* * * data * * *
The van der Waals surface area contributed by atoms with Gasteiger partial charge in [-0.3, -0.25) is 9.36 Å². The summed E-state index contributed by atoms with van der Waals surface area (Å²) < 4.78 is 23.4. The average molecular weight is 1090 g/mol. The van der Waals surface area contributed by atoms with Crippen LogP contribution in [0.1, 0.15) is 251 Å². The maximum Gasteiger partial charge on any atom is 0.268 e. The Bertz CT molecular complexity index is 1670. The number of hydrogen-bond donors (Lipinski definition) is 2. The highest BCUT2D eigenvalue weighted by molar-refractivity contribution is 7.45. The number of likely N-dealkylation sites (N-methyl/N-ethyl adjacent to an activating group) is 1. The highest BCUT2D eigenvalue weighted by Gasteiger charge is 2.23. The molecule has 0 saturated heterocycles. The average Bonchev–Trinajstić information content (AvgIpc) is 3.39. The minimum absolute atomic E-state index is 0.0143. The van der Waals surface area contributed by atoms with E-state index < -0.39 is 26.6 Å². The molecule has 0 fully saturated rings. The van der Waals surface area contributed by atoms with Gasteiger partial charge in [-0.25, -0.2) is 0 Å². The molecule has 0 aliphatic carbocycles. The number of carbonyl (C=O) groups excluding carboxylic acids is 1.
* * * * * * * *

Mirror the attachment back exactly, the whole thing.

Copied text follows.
The van der Waals surface area contributed by atoms with Gasteiger partial charge in [-0.3, -0.25) is 9.36 Å². The summed E-state index contributed by atoms with van der Waals surface area (Å²) < 4.78 is 23.4. The average molecular weight is 1090 g/mol. The van der Waals surface area contributed by atoms with Crippen LogP contribution in [0.1, 0.15) is 251 Å². The maximum Gasteiger partial charge on any atom is 0.268 e. The Bertz CT molecular complexity index is 1670. The number of hydrogen-bond donors (Lipinski definition) is 2. The highest BCUT2D eigenvalue weighted by molar-refractivity contribution is 7.45. The number of likely N-dealkylation sites (N-methyl/N-ethyl adjacent to an activating group) is 1. The highest BCUT2D eigenvalue weighted by Gasteiger charge is 2.23. The molecule has 0 saturated heterocycles. The average Bonchev–Trinajstić information content (AvgIpc) is 3.39. The minimum absolute atomic E-state index is 0.0143. The van der Waals surface area contributed by atoms with E-state index < -0.39 is 26.6 Å². The molecule has 0 fully saturated rings. The van der Waals surface area contributed by atoms with Gasteiger partial charge in [-0.25, -0.2) is 0 Å². The molecule has 0 aliphatic carbocycles. The number of carbonyl (C=O) groups excluding carboxylic acids is 1.